All of the men who represented Auckland University College (AUC) in athletics at the 1914 inter-College Easter Tournament served in the First World War - and survived.
The Athletics Club tournament team (at right) included seven law students, two trainee teachers, Lionel Grice and Jasper Olphert, engineering student Charles Forsdick and engineer Roy Ayling.1 Many of the law students were already working as law clerks when war broke out. By June 1915, the Club was severely depleted with at least 32 of its 59 members either enlisted or on active service.2
The first of the 1914 team to depart was Malcolm Stewart. As an existing member of the territorial force, Stewart left New Zealand with the Samoan Advance Party a fortnight after war was declared. Stewart served for the entire duration of the war and saw action in Gallipoli and France, returning to New Zealand from France for a short time, before returning finally in 1919.3
Charles Butler and Ernest Harston were quick to volunteer in early August 1914 and both landed on Gallipoli Peninsula with the New Zealand Expeditionary Force.4 At Chunuk Bair on 8 August 1915 — New Zealand’s worst day on the Peninsula — Harston was despatched to Brigade Headquarters with a full report of the desperate situation and an urgent request for reinforcements. He ‘made short work of the bullet-swept downhill run’ and was back within the hour with a reply. He was mentioned in despatches for this display of bravery and athletic prowess, and was briefly placed in command later in the day.5 He later became an intelligence officer in France, and reached the rank of Major.6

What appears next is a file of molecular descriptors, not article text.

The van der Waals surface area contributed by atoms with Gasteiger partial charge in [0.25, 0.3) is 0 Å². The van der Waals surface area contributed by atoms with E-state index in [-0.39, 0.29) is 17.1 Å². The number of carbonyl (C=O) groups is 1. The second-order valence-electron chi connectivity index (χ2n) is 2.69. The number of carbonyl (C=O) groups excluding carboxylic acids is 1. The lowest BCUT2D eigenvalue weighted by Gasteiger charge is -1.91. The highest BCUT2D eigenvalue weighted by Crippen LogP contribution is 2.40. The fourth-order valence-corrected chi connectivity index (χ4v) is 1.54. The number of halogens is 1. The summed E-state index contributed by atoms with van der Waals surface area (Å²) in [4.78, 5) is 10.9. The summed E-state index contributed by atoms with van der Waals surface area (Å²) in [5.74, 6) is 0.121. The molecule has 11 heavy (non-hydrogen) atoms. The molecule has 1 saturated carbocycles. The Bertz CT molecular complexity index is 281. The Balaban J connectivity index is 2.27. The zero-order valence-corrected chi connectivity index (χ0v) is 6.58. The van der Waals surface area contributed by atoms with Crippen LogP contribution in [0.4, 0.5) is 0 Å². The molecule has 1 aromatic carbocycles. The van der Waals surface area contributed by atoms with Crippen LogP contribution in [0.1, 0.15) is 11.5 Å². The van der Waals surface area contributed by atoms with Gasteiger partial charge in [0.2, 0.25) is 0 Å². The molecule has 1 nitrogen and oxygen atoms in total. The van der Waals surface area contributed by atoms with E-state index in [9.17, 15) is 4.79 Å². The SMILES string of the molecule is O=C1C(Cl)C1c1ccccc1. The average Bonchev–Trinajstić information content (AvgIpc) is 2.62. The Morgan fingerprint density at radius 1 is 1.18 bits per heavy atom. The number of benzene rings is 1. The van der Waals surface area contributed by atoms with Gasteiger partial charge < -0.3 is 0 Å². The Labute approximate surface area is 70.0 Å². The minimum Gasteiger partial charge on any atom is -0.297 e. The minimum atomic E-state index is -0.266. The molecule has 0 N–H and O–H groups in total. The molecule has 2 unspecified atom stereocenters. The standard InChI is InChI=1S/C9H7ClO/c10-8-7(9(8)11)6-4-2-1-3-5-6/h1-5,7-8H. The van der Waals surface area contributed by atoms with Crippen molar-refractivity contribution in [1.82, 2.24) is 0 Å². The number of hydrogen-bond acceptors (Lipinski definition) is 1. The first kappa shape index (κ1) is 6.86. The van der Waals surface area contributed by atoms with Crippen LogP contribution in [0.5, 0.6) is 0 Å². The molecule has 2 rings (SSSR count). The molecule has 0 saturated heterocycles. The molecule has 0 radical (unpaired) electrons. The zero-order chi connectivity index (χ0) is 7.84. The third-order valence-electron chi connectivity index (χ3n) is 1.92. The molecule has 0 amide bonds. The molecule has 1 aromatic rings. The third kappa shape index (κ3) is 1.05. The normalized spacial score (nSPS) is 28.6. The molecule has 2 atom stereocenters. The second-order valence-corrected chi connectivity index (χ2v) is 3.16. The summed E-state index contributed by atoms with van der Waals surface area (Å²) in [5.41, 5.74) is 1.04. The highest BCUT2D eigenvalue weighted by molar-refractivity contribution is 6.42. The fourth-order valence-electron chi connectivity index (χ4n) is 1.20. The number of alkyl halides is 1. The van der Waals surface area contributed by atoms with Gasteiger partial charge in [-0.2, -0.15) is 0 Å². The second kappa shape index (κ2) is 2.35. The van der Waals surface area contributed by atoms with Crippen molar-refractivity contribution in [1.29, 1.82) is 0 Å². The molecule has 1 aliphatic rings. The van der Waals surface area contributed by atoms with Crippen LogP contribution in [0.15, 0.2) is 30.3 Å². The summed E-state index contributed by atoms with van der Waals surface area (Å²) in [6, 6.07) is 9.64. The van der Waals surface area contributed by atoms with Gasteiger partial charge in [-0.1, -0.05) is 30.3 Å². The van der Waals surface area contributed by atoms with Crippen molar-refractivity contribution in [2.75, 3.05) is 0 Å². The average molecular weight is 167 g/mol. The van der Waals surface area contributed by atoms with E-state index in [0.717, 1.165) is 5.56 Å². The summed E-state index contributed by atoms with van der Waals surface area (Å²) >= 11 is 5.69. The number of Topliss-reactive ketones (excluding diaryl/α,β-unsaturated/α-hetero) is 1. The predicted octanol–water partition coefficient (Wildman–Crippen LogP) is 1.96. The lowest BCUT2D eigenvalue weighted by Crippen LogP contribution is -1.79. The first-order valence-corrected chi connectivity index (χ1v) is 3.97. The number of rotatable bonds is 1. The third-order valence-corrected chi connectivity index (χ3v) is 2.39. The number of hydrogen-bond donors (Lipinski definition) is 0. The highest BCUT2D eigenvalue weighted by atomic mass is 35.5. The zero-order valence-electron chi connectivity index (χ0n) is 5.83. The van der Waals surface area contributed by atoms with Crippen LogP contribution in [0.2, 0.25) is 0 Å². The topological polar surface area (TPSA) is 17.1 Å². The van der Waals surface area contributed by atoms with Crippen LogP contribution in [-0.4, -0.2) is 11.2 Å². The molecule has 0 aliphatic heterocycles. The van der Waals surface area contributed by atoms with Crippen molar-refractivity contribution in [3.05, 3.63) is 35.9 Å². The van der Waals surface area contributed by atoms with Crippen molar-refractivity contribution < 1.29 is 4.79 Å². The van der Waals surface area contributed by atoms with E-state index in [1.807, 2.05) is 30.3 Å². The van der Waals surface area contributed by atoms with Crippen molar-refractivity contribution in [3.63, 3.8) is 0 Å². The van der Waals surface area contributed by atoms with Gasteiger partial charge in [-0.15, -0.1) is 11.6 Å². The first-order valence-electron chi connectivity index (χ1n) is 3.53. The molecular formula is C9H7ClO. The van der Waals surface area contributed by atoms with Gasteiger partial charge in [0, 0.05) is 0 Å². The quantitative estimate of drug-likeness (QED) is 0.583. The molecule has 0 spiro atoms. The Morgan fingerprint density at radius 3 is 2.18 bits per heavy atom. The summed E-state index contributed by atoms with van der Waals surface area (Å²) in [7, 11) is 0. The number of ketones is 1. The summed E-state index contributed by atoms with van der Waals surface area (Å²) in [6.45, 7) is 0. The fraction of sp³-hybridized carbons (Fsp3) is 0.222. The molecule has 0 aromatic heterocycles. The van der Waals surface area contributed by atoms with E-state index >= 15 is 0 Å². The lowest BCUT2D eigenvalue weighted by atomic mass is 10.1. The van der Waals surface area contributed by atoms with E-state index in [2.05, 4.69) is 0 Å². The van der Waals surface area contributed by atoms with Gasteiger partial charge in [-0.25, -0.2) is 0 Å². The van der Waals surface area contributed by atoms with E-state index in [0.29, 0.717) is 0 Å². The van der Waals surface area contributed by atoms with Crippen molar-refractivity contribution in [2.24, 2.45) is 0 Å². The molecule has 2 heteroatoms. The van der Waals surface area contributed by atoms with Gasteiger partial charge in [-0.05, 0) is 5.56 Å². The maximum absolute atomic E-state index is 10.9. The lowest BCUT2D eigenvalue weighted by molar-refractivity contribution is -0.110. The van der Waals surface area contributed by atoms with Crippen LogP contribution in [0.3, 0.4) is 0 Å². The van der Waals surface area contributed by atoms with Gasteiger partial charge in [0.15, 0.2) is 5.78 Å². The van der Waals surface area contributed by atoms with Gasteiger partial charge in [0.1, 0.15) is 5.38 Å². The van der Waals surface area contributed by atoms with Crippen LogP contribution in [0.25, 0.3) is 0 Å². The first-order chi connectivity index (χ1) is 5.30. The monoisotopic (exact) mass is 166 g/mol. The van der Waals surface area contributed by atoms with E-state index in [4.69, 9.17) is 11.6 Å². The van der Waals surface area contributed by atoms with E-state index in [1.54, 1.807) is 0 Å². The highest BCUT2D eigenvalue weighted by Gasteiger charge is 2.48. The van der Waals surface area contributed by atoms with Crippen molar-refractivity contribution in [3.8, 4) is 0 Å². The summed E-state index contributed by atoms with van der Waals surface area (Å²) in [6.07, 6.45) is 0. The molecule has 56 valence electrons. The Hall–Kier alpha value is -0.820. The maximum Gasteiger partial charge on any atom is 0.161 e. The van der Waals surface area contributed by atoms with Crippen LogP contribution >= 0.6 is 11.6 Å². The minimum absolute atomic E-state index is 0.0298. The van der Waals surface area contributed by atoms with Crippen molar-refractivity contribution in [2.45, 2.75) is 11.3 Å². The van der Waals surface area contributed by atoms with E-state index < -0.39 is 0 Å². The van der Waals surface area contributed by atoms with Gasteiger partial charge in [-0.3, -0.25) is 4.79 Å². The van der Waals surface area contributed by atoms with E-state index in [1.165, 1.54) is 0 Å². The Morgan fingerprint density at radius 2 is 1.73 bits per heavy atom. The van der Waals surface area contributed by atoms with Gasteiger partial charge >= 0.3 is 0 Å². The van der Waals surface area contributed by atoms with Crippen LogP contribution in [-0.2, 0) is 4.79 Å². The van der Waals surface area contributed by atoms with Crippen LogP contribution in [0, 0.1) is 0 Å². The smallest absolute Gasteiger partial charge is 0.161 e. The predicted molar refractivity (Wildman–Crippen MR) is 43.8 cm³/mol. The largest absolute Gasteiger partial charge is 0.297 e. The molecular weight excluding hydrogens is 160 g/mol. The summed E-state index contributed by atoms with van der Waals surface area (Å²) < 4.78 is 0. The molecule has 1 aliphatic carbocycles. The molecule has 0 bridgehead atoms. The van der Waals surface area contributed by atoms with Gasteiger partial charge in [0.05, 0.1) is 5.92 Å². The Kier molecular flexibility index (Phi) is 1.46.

Jaspar Olphert served with the New Zealand Medical Corps on the hospital ship Marama, a field ambulance and at the No. 1 New Zealand General Hospital at Brockenhurst.7 Roy Ayling and Charles Forsdick were both posted to the Machine Gun Corps, and saw action in Egypt and France. Ayling was part of the force that briefly occupied Germany after the war. Frederick Cox, Lionel Grice, Arthur Sexton, and Norman Russell Withiel Thomas served in the Auckland Infantry, while Clifford Jacobsen was with the Divisional Signalling Corps.
Although they survived the war, all of these Collegians suffered from injuries or illnesses that were common among those who served.
Both Forsdick and Sexton lost limbs; Forsdick had his left arm amputated after being wounded at Passchendaele in 1917 and Sexton’s left leg was amputated due to a gunshot wound in France in 1917.8 Forsdick received an artificial limb in England in 1918, and Sexton wore a prosthetic leg. Harston picked up a chronic cough and enteritis at Gallipoli, but stoically fought on until his intestinal complaints saw him hospitalised in 1917 and then sent back to New Zealand. He was appointed as a Recruiting Inspecting Officer in Otago, and then became Director of Personnel Services at General Headquarters in Wellington.9
Butler and Thomas were both gassed on the Western Front in 1917, and Grice was wounded by shrapnel in his right leg. Butler was hospitalised with burns to his buttock and thigh in 1917 and returned to New Zealand.10 Jacobsen injured his right leg playing hockey in a rest camp in 1918 and re-joined his unit a month later.11 Thomas was hospitalized in 1918 with severe tonsillitis and Olphert was discharged due to pleurisy in 1918.12 A bout of influenza in 1916 only briefly slowed Stewart, while it put an end to Ayling's service in 1918.13